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Five Things I Loved About “Transparent”

As I graduated high school, I was getting ready to come out as transgender and begin my transition. I looked to the internet and entertainment to learn and understand what I was going through and I found  “Transparent” on Amazon Prime. “Transparent” follows a dysfunctional family as they navigate the news that their father, Mort, is a trans woman: Maura. This show was not at all what I was looking for or expecting but it did some amazing things that helped me as I prepped for coming out. Here are the top five things it did for me. (Disclaimer: While these things were great for me, I’m not representative of the whole trans community)

1. Showed Variance of Acceptance

When Mort comes out as Maura to her family, everyone reacts differently. Her eldest daughter is completely accepting and respects Maura by not outing her to any of her siblings. When it comes to her son, he isn’t hateful or transphobic but he has a hard time embracing the idea with open arms. Before this show, I’d only ever thought of the extreme ends of the scale. Complete acceptance or complete hatred. “Transparent”, instead, showed the sliding scale that acceptance comes on, which ended up closer to how my coming out happened.

2. Limited Transphobia

You can’t really give an accurate portrayal of what it’s like to be transgender without including but transphobia, but this can get exhausting and triggering to watch. “Transparent” did a great job of including transphobia to tell the story without it feeling like a bombardment. It also shows the wide range of transphobia that exists. There is blatant transphobia with the classic bathroom problem we as trans folk so often encounter. But, it also includes examples of transphobia that are more subtle but still harmful. Later in the show, Maura’s father apologizes for not being around because he believes that if he’d been around maybe Maura would know how to be a man. Maura’s father loves, respects and accepts Maura and meant well by this comment, but trans women are born women.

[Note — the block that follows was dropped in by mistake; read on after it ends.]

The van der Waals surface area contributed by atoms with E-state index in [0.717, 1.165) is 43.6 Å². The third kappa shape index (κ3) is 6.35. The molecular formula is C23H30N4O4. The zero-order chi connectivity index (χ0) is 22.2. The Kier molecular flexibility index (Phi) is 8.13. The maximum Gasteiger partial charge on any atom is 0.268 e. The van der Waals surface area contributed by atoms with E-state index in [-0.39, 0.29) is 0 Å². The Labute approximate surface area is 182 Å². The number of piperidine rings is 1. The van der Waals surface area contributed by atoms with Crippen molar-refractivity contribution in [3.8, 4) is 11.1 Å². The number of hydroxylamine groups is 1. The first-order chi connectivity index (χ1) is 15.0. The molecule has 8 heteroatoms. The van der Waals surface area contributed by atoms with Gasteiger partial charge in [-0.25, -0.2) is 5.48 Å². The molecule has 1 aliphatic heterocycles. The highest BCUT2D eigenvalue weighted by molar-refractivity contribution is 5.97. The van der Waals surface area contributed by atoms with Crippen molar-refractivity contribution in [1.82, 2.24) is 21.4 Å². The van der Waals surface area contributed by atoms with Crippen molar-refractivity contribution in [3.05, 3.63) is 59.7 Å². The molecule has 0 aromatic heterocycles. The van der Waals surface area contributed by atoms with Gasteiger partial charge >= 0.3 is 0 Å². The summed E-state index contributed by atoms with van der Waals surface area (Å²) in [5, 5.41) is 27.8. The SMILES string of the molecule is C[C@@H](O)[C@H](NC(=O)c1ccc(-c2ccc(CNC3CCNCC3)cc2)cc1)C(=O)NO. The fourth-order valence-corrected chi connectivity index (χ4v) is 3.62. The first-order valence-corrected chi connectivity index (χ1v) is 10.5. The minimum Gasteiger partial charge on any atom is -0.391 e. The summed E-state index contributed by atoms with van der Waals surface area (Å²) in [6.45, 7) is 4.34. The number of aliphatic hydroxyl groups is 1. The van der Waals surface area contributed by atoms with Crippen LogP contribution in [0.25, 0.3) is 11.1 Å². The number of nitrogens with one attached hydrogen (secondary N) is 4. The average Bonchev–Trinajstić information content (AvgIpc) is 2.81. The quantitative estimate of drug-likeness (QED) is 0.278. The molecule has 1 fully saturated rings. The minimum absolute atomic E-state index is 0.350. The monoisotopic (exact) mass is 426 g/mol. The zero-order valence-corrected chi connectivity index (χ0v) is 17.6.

3. Cast Trans Actors as Trans Characters

Jeffrey Tambor does play Maura, but besides him, all the trans characters in the show are played by trans people. This is something that is so important for our community. For representation to be real and legitimate, it needs to represent the community whose story is being told. Obviously “Transparent” didn’t do a perfect job, but they did much better than many productions have done in the past and still are doing today. In the future, hopefully, trans actors will be seen as just actors. Until then, seeing them playing roles like this is a great step forward.

4. Intersectionality

The story revolves around a trans woman and her family so themes of identity are huge within the show. The show does an amazing job of addressing how identity is complex and fluid. Maura is not the only one who explores her identity but they all do. Collectively, they explore how religion, body, and race make up who we are.

5. Privilege and Pain

Maura lived most of her life presenting as a man and that privilege allowed her into spaces that she otherwise would’ve been kept out of. There are many times where this is pointed out to her. In one scene Maura says “I was in too much pain to experience this privilege you think I had” and quickly a woman responds, “Your pain and privilege are separate. Both can exist.” “Transparent” addresses complex topics like this and sometimes pushes me to look at myself and my world differently.

If you like good TV, please watch “Transparent.” It is beautifully filmed and the music is perfectly selected. This show helped me feel seen and prepped me for my transition. The characters are complex and not like the traditional family you’re used to seeing on screen. They are real and oftentimes, dark.

Henry spends his time listening or playing music. His largest goal in life is to fight against the system to help marginalized communities. To help achieve such a huge goal, Henry studies Communications at the University of Utah. In the mean time, Henry hopes his writing can slowly chip away at harmful systems and ideologies.
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